Thomas Curson Hansard (1776-1833)
Above: a French cookbook, published in 1758, which belonged to my grandfather, printed on linen-rag paper with marbled end papers
“The inventor of linen-rag paper, whoever he was, is entitled to the gratitude of posterity. . . The art of printing would have been comparatively of little importance without having the means of procuring a proper material to receive the impressions. While the papyrus was the only kind of paper, it was impossible to have procured it in sufficient quantities to have made large editions of books, without which the great bulk of mankind would have for ever retained the ignorant barbarity of the dark ages. . . A more common or economical substance could not be conceived than the tattered remnants of our clothes, linen worn out and otherwise incapable of being applied to the least use . . .”
The collection of rags for paper in the 18th and 19th centuries resembles today’s push for recycling. During the American Revolution, collecting rags for paper was even considered a patriotic duty!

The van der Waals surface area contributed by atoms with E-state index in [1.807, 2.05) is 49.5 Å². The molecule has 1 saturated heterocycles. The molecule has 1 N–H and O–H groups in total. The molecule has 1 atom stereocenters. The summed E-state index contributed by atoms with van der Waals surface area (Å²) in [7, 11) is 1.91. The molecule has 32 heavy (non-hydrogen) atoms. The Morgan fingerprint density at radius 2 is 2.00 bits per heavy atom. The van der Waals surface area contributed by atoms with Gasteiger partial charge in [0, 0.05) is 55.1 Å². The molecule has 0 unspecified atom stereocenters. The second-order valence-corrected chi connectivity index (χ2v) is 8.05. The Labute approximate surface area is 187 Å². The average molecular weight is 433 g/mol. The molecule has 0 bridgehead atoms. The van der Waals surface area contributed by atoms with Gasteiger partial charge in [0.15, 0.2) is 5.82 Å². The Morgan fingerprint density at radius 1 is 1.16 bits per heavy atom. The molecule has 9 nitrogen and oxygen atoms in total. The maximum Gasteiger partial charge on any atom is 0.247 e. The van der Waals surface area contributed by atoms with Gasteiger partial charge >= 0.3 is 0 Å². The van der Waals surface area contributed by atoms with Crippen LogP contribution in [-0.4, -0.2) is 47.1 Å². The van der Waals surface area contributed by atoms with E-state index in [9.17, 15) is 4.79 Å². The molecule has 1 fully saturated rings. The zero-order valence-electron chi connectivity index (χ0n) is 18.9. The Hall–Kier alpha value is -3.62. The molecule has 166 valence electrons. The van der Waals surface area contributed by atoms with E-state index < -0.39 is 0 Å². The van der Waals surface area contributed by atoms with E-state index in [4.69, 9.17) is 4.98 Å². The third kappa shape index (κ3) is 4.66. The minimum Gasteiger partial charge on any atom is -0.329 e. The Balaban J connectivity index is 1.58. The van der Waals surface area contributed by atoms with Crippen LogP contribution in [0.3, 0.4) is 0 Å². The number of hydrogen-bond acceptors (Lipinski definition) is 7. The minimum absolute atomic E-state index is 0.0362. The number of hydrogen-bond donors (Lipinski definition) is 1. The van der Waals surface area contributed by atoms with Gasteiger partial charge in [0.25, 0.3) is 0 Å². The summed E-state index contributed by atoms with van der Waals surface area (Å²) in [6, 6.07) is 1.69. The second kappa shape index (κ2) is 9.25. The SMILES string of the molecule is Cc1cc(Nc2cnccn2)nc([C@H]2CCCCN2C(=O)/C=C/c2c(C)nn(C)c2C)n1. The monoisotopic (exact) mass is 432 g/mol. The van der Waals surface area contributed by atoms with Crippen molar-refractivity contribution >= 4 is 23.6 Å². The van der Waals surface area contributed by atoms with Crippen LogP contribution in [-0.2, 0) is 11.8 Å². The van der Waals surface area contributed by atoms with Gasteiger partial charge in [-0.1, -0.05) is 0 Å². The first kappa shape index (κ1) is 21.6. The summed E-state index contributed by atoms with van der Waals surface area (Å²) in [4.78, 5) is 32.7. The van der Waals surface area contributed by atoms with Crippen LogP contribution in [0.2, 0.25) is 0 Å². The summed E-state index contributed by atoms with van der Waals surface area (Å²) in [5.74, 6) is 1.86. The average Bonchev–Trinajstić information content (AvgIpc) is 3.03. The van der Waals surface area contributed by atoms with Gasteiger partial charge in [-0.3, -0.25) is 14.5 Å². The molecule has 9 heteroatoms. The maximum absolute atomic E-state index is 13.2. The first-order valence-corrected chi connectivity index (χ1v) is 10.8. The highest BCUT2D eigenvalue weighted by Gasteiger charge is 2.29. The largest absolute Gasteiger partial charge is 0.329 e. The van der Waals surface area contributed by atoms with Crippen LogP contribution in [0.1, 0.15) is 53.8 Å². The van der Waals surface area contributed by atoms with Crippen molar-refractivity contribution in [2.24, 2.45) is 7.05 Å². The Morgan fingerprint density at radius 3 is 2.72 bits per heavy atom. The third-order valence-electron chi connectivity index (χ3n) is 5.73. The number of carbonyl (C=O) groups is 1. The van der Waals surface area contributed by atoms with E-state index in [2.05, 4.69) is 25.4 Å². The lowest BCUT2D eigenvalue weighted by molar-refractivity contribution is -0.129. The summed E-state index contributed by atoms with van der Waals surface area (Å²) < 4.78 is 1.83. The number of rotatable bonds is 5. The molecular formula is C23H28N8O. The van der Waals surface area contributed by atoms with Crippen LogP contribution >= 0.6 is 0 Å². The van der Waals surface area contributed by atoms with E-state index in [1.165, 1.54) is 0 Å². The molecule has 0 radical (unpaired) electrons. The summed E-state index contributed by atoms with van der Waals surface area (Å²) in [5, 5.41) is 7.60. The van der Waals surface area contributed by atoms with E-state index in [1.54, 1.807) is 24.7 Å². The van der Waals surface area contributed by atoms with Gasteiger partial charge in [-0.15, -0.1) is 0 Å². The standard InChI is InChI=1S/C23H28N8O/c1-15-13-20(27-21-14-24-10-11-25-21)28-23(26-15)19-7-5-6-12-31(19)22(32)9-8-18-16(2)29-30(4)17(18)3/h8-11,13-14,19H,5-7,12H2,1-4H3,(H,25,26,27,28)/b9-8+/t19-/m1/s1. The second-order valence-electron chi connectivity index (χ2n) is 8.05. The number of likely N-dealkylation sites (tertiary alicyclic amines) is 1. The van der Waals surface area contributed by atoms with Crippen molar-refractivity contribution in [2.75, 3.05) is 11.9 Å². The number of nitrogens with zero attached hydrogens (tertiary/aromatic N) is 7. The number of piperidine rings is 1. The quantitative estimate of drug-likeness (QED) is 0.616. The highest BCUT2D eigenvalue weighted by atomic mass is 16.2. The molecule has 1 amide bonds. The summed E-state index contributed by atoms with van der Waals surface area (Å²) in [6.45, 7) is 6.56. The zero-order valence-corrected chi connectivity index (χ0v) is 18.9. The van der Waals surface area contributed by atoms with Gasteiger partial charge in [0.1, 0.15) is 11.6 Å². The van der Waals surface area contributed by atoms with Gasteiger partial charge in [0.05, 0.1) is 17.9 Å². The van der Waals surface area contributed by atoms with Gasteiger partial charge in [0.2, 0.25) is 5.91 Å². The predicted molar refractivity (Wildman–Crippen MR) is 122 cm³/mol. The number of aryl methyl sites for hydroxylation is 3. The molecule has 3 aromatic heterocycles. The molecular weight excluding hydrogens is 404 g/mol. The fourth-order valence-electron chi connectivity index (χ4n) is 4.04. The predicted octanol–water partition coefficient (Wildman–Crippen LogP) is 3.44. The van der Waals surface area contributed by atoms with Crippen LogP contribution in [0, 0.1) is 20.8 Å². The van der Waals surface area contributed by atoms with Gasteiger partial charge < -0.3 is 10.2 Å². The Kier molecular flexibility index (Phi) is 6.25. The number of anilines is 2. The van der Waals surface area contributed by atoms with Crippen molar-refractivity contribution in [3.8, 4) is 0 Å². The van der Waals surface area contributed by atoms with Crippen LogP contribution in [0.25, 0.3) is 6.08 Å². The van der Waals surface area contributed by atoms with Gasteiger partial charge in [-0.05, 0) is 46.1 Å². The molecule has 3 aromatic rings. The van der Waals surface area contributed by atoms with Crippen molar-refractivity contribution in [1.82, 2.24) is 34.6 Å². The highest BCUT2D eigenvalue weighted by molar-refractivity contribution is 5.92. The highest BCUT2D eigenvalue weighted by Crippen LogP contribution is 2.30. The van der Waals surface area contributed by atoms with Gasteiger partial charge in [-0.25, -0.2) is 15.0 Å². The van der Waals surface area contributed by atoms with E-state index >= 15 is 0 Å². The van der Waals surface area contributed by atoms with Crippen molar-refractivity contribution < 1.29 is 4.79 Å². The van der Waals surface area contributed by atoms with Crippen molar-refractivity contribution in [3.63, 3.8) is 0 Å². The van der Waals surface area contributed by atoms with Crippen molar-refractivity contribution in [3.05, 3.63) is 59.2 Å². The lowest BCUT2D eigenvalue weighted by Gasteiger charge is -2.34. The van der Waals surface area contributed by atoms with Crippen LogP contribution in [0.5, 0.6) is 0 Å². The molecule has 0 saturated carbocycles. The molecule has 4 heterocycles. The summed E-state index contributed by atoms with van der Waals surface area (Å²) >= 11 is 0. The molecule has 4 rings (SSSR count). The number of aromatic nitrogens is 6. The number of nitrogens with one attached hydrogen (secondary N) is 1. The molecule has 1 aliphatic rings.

I recorded this selection from Hansard’s Typographia, an Historical Sketch of the Origin and Progress of the Art of Printing, 1825, for Volume 45 of the Nonfiction Collection, and adopted the end paper from my grandfather’s cookbook for the CD cover.
If you are a fan of marbled paper, as I am, you will certainly enjoy this website highlighting the Decorative Paper Collection of the University of Washington.
An aside: It’s the year 1715; the place is the Portuguese colony of Brazil; and the scenario–the king of Portugal intervenes in a dispute about a ream of paper! Captain-major Manoel de Madureira Lobo complains to King Joāo V that he has had to write the king a lot of official letters and he has exceeded his yearly allotment of paper. He has requested another ream from the royal stores, but the treasurer has refused him in disrespectful language. Joāo V writes back that he will reprimand the treasury official for his language but not for the refusal. The captain-major will just have to be content with one ream of paper. (From a long-ago Ph.D. dissertation on the Portuguese colonial settlements in the Amazon basin.)